Have you been to Waitrose since coronavirus? The middle classes should be ashamed!
PUBLISHED: 13:41 10 March 2020 | UPDATED: 16:45 10 March 2020
James Marston says you only have to pop to your local Waitrose to see that the world has gone mad over coronavirus
I was talking to my Father this week about the Coronavirus - the only topic of conversation that not only is everyone talking about but is of deep enough intensity to rival Brexit - as I've been wondering if the future of journalism is going to be one in which the reporter will revolve in ever increasing introspection around fear mongering and what I am calling 'the one topic news agenda'.
I hope we aren't moving in that direction as the world, believe it or not, is still turning and there's more to life than how many toilet rolls one can stuff in a supermarket trolley. T
he Queen, as usual, is leading the way in her unassuming and sensible approach of carry on regardless unless the proverbial really hits the fan.
Father tells me the Asian Flu outbreak of 1957-1958 meant he became orange squash monitor - issued by his school because of the vitamin C content - before being sent home. 'No more games, no more lessons, it suited me. Of course in those days the doctor came round on his rounds and matron wore a blue uniform, we didn't call 111, it's all changed but we've been through it before. We got over it.'
Grumpy at being informed he's in the vulnerable category - he's over 70 - father announced he has no health problems, doesn't much appreciate being told he's old, and if Her Majesty is 'still doing her bit' then he will too thank you very much.
Mother retorted with the observation that he might think he has no health problems but every morning he wakes up complaining about some part of his body that isn't functioning in the same way it once did - 'If it isn't his neck it's his back, if it isn't his back its his legs, if it isn't his legs it's his feet. And then he forgets and the cycle starts all over again. You should try living with it.'
I'm not saying we shouldn't take Coronavirus seriously, on the contrary, but I sometimes think a tiny bit of perspective, resolve, self-awareness, and common sense, might not be such a bad thing - after all we're British and as far as I am concerned now is the time to employ the stiff upper lip.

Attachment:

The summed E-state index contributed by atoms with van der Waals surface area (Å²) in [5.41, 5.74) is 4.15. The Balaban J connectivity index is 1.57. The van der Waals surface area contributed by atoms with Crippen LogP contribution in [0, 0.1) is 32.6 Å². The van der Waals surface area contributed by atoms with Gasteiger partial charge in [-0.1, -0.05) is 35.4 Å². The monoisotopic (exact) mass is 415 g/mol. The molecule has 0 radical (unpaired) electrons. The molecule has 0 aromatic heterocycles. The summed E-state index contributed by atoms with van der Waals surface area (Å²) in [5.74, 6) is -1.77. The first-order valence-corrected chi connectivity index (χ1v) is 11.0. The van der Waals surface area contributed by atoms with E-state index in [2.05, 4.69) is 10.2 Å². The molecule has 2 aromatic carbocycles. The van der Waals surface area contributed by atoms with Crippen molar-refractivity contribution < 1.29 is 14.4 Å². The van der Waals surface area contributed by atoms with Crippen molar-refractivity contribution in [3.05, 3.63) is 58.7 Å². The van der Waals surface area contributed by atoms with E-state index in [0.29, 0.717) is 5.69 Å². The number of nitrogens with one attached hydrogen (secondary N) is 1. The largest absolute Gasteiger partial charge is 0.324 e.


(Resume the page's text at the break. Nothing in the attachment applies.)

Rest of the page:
Indeed I was saddened to learn that people have been stockpiling hand sanitisers, thereby ensuring those who haven't been able to buy these things are less able to do their bit in stopping the spread of the disease. There's a national obsession with toilet rolls too - indeed a friend of mine informed me that he 'popped into my local branch of Waitrose to discover that even the middle classes are behaving with the selfishness they usually so quick to accuse others of, I was appalled.'
Of course stockpiling - outlawed in the Second World War - is only adding to the panic and sense of unease that is pervading our national conversation and our reaction to the perceived threat this virus poses.
And it is, of course, panic, that will, perversely, do little, I suggest, to help stop the spread of the virus.
Stockpiling is, of course, irrational. We don't stock pile each time we drive or just in case we have a household accident - both of which kill plenty of people each year - but panic isn't rational and facts don't get a look in where emotion is concerned.
Especially the emotion of fear, which, I suspect, is what this is all about. Fear of the unknown, fear of change, fear of the loss of control - we have bought into the myth that we are actually in control of our lives and what happens to us. We think we have control, yet when our sense of control is threatened we seem to react with fear, misinterpretation and irrationality, we feel we can't really cope - hence we buy toilet rolls.
This sense of control is really an illusion because, as most people will admit, there are things that hit us in life over which we have had no control. Life happens - and no one goes through it either unscathed or without moments where our sense of control is challenged, if not exposed for the myth that it is.
Paradoxically to accept and live with the anxiety caused by this fear is, I think, the only way we can regain the sense of control we fear we have lost. And if we can accept this anxiety we would soon realise that to overcome this situation in which we find ourselves today, we have to put aside our knee jerk reactions, and our selfish tendencies.
Instead we have to recognise the patterns of our own behaviour, and gain insight into ourselves in order to overcome the difficulties we face. Indeed, we need to work together in caring for and watching out for our fellow man in order to stop the spread of this virus.
It used to be called a sense of the common good. Perhaps it's time we re-learnt this aspect of our communal life, which the over 70s, in my experience, seem to know so well.
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